Spring has arrived! It’s a perfect time to begin a new book (or two) and start a new reading adventure. This month I’ve covered several different genres and touched on some fun and exciting topics. I started with The Magnificent Lives of Marjorie Post, which is historical fiction, then moved on to The Paris Apartment, a page-turning mystery. Following my recent trend of including a classic on my reading list, I dove into Far From the Madding Crowd and remembered why Thomas Hardy is considered a master writer.
Whichever book you choose, it’s a wonderful time to find a cozy chair and begin to read! Enjoy!
Marjorie’s journey began with gluing Post Grape-Nut cereal boxes in her father’s barn as a young girl. Before turning thirty, she amassed millions of dollars, becoming the wealthiest woman in the United States. The Magnificent Lives of Marjorie Post shows that her life force, advocacy, passion, and adventurous spirit led to Marjorie Post’s stunning legacy, making history in the process.
The Christie Affair is told from the perspective of Nan O’Dea, the mistress of Agatha Christie’s husband. This is a new twist on Agatha Christie’s mysterious, real-life eleven-day disappearance in 1926 when her husband, Archie, asked her for a divorce. The story unfolds as if it were one of Christie’s mysteries, as one clue is added after another to the intricate web of love and revenge, betrayal and justice.
Beautiful Little Fools is a reimagining of The Great Gatsby from the perspective of the three women whose lives are unraveled by Jay Gatsby’s romantic obsession. In this version, each woman had a motive to kill Gatsby: Daisy Buchanan, Jordan Baker, and Catherine McCoy. This exploration of the “women of The Great Gatsby” will forever change how you see this American classic. The story is both heartbreaking and satisfying.
The Paris Apartment, address No. 12 Rue de Amants, is as beautiful and luxurious as eerie and sinister. The people that live in the building are all strange and unusual; they all have something to hide, and everyone knows something they’re not telling. The “missing person” is the plot point that hooks the reader when the tenant of Apartment Number Four disappears as his sister comes to visit him in Paris. The longer he’s missing, the deeper she digs.
Violeta tells her story in the form of a letter to her grandson, who she loves above all others. She recounts her devastating heartbreak and passionate affairs, times of both poverty and wealth, terrible loss, and immense joy. Violeta’s life is shaped by some of the most important events of history: the fight for women’s rights, the rise and fall of tyrants, and, ultimately, not one but two pandemics.
Eating to Extinction explains why everything we eat today is starting to taste the same wherever you are in the world. Over the past several decades, globalization has homogenized what we eat, and we risk the loss of traditional flavors, smells, and textures. Our food monoculture is a threat to our health. The source of much of the world’s food―seeds―is mainly controlled by just four corporations.
Far From the Madding Crowd deals with the harsh realities of a young woman who inherits a family farm in Victorian England, proves she can manage the farm on her own, and then finds herself unexpectedly wealthy and fighting off suitors. This portrayal of a successful female business owner is a challenge to Victorian assumptions about the role of women in public life.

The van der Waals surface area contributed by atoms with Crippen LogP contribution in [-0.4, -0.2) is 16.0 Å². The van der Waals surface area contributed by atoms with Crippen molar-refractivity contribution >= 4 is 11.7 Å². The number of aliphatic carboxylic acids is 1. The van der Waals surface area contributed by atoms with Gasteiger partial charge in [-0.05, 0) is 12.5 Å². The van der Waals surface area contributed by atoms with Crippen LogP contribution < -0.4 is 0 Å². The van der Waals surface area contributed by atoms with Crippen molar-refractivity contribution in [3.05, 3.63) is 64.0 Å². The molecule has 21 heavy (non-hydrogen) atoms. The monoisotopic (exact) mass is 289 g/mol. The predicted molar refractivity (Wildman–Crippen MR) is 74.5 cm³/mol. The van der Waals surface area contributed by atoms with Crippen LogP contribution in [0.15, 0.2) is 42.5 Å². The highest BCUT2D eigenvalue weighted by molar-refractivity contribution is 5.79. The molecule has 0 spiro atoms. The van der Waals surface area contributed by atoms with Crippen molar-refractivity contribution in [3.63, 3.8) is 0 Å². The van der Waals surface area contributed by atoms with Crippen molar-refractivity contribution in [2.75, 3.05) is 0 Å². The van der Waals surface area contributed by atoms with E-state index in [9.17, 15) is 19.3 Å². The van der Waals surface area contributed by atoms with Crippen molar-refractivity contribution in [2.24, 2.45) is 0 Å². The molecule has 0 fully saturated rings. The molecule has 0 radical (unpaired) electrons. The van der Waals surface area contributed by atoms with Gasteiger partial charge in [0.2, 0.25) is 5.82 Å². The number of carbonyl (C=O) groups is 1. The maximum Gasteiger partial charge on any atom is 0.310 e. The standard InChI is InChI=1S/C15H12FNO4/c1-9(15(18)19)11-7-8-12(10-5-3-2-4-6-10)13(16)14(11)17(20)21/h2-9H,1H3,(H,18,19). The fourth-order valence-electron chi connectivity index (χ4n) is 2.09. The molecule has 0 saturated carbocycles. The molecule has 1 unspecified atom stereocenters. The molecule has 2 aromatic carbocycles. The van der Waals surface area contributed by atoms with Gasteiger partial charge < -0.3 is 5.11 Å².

Released in 1874 as a monthly serial in Cornhill Magazine, the novel has been dramatized several times, including a 1967 film Oscar nomination, a 1996 ballet, a 2000 musical, a 2006 opera, and a 2015 film.
A great book can take you on faraway journeys, perhaps, even-to Oz. The March reading list offers a look at the world through women and female characters.
Finding Dorothy is the story behind the Wizard of Oz, the book that inspired the iconic film, told through the voice of the author L. Frank Baum’s wife, Maud. Written as fiction but based on research, it tells the familiar story of Dorothy’s love, loss, inspiration, and perseverance.
This is the story of Winston Churchill’s scandalous American mother, Jennie Jerome, one of history’s most remarkable women. The beautiful Lady Randolph Churchill lived an outrageously modern life filled with controversy, passion, tragedy, and triumph.
For centuries people have suffered pain, guilt, and judgment due to the Christian church’s toxic fixation on sex, the body, and physical pleasure. This Lutheran pastor calls for a new reformation, sharing stories and scriptures powerful enough to heal the ones who have been hurt and those who have done the hurting.
Golden Child is both beautiful and unsettling; a resoundingly human story of aspiration, betrayal, and love. This powerful and thought-provoking novel, set in Trinidad, follows the lives of a family as they navigate impossible choices about scarcity, loyalty, and love.
More than Words is a bittersweet, reflective novel of romance, grief, loss, and self-discovery. This tender novel is about a woman at the crossroads after her father’s death and caught between the love of two men and how we choose which life we are meant to live.
This novel chronicles the pain of an anorexia’s distorted thinking and intense fear of food in a riveting diary-like structure. Seven women live at 17 Swann Street, a residential treatment facility, and each chapter is told from the patient’s point of view with alternating chapters.
The Last Romantics is a beautifully written tribute to the love between four siblings, a compelling family saga that navigates us through 100 years of ever-changing relationships. Despite the title, this is not a romance novel but is about love in its many different forms.